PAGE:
Cameron launches new counter-extremism plan

Friday 24/07/2015
Mixed reactions

London - British Prime Minister Da­vid Cameron launched a five-year-plan to tackle Islamic extremism in Brit­ain, decrying the “failure of integration” that has led hun­dreds of Britons to join the Islamic State (ISIS) and firmly linking non-violent extremism and terrorism.

In a July 20th speech in Bir­mingham, Cameron warned that the fight against extremism is the “struggle of our generation”. He set out four major objectives of the government’s plan: counter­ing “warped” extremist ideology; tackling radicalisation; dealing with the “drowning out” of moder­ate Muslim voices; and addressing the “identity crisis” among British Muslim youth.

Cameron introduced a raft of measures to prop up his govern­ment’s more nuanced strategy, in­cluding promising funding, protec­tion and “political representation” to UK Muslim groups that demon­strate an adherence to “British val­ues”.

He also promised sweeping hous­ing reforms to tackle the issue of “segregation” in schools and hous­ing.

The prime minister warned Mus­lims against travelling to Iraq and Syria to join ISIS at a time when his government is contemplating expanding air strikes in Iraq to in­clude ISIS targets in Syria.

“If you are a boy, they will brain­wash you, strap bombs to your body and blow you up. If you are a girl, they will enslave and abuse you. That is the sick and brutal real­ity of ISIS,” Cameron said.

“We must de-glamourise the ex­tremist cause, especially ISIS. This isn’t a pioneering movement. It is vicious, brutal, fundamentally ab­horrent.”

The strategy marks a major de­parture in Britain’s approach to ad­dressing home-grown terrorism by a Conservative government freed from constraints imposed by its former Liberal Democrat coalition partners, linking non-violent ex­tremism and terrorism, acknowl­edging “segregation” among social housing and opening debate about “British values”.

“No more turning a blind eye on the basis of cultural sensitivities,” Cameron said.

The new strategy was met with mixed reactions from Britain’s Muslim community, with some ap­plauding the government’s com­mitment to tackling difficult issues surrounding identity and others warning it could lead to further disenfranchisement among young British Muslims.

UK counter-extremism think-tank Quilliam issued a statement welcoming the government’s fo­cus on counter-extremism. “As we have long advocated, there is a pressing need to challenge all forms of extremism, not simply its violent manifestations… Naming and shaming the Islamist ideology is a key step forward,” the group said.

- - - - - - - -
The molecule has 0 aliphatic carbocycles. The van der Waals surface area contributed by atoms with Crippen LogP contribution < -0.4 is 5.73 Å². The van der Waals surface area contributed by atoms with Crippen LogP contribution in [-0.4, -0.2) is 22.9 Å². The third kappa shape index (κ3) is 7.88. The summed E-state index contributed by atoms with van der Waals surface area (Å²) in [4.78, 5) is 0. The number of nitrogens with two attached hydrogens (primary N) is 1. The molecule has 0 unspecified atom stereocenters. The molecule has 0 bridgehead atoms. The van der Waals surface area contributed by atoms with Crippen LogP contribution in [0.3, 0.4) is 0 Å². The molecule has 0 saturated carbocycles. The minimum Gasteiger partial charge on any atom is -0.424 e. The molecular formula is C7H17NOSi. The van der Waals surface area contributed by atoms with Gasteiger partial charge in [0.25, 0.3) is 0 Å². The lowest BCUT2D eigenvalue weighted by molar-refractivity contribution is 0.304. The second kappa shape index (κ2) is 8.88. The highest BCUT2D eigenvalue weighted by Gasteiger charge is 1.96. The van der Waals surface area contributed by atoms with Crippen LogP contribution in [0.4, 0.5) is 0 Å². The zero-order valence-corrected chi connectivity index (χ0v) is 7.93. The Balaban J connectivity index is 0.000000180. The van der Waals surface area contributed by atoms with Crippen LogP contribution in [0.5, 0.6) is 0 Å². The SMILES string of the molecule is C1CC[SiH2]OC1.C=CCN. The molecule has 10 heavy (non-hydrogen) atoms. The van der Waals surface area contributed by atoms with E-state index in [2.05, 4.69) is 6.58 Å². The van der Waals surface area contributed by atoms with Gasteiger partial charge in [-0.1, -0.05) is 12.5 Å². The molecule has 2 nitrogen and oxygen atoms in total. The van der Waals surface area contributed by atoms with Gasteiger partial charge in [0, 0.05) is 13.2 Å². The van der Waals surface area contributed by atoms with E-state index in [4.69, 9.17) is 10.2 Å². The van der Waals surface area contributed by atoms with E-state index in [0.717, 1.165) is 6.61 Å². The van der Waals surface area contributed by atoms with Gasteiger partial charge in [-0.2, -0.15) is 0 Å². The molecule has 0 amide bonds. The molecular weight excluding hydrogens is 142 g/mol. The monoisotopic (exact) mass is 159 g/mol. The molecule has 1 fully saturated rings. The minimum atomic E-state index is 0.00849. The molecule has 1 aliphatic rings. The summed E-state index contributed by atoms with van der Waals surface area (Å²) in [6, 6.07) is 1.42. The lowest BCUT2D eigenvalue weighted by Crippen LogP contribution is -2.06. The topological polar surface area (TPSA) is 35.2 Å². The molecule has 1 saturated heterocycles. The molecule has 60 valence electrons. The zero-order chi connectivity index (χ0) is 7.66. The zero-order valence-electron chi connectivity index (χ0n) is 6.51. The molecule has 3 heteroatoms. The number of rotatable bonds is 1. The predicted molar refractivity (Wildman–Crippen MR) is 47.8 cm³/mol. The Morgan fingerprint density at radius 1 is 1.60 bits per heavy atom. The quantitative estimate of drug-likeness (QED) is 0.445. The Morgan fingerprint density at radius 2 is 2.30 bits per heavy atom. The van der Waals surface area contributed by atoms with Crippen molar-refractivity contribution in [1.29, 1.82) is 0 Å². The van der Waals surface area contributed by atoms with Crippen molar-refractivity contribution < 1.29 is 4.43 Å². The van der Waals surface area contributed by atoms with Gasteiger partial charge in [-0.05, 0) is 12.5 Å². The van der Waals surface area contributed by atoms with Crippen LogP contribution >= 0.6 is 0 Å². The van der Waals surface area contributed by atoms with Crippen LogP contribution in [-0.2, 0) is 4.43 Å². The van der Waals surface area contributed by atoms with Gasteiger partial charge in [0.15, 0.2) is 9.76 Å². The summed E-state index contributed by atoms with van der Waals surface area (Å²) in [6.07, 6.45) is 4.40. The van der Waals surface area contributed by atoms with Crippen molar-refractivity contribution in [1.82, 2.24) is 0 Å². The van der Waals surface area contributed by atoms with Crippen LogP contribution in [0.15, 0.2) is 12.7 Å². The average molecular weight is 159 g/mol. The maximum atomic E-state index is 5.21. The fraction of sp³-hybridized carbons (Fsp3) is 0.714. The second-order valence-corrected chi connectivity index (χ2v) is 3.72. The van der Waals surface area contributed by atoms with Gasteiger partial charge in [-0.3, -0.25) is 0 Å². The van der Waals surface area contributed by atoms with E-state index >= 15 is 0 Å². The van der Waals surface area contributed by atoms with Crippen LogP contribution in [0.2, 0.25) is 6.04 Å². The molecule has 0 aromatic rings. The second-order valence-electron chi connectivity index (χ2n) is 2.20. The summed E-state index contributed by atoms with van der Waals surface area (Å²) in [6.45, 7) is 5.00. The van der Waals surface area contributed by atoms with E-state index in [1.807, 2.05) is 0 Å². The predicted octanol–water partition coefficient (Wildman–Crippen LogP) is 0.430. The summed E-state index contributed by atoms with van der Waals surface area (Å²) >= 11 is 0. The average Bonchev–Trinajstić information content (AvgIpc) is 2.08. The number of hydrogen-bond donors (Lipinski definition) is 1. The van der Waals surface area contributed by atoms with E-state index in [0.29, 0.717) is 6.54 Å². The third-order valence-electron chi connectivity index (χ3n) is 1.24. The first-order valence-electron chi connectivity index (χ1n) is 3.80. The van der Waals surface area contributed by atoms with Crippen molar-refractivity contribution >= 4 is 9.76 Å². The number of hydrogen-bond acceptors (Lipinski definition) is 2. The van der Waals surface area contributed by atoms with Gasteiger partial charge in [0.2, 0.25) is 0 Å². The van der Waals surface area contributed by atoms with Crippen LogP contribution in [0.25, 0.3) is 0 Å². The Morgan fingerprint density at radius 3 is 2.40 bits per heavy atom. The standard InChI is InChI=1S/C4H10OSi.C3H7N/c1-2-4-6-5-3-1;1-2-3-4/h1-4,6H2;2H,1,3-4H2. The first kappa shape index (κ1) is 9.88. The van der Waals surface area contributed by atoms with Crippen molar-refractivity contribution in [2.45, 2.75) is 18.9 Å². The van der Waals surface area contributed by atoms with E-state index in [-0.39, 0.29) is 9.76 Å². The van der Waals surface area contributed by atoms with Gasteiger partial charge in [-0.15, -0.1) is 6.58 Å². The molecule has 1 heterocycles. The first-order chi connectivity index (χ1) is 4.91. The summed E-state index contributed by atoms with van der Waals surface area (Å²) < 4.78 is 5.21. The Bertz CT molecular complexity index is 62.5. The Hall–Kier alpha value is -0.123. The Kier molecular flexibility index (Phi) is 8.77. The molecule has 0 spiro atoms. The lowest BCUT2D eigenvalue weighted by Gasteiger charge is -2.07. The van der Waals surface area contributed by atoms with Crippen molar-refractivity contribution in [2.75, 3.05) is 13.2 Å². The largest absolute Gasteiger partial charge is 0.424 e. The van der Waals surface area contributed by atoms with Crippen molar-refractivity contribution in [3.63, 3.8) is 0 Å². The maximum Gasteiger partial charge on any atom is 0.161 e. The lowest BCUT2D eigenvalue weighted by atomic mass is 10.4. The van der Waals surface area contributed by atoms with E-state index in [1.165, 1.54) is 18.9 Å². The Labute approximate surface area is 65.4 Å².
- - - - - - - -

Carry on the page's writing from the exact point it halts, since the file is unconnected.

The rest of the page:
“This is the clearest commitment to countering non-violent extrem­ism that I have seen in the last five years and we hope it is followed up with a comprehensive strategy that will unify the UK against ex­tremism of all kinds,” said Quilliam Managing Director Haras Rafiq.

The Muslim Council of Britain (MCB), an umbrella body with more than 500 affiliated national, re­gional and local organisations and mosques, struck a note of warning.

MCB Secretary-General Shuja Shafi said: “We worry that these lat­est suggestions will set new litmus tests which may brand us all as ex­tremists, even though we uphold and celebrate the rule of law, de­mocracy and rights for all. Dissent­ing is a proud tradition of ours that must not be driven underground.”

While CAGE, an advocacy group that came under fire after its re­search director, Asim Qureshi, de­scribed ISIS executioner Moham­med Emwazi, better known as “Jihadi John”, as a “beautiful young man”, warned that Cameron’s tac­tics would “backfire”.

“David Cameron’s counterter­rorism agenda will create more distrust and alienation among Brit­ish Muslims and an atmosphere in which political dissent is criminal­ised. He seeks to tear down a frame­work of laws built over centuries,” a statement from the group said.

CAGE spokesman Cerie Bullivant told The Arab Weekly that Camer­on is wrong to equate non-violent extremism and political violence, claiming that the government’s foreign policy plays a major part in pushing young Muslims towards radicalisation.

“CIA Director John Brennan said [in June] that foreign policy does play a part in stimulating and stir­ring threats to national security but the government would have us all believe that foreign policy has nothing to do with terrorism.

The Cameron government wants to ignore that because it asks too many questions close to home for them, and when we ask those ques­tions we get branded as extrem­ists,” Bullivant said.

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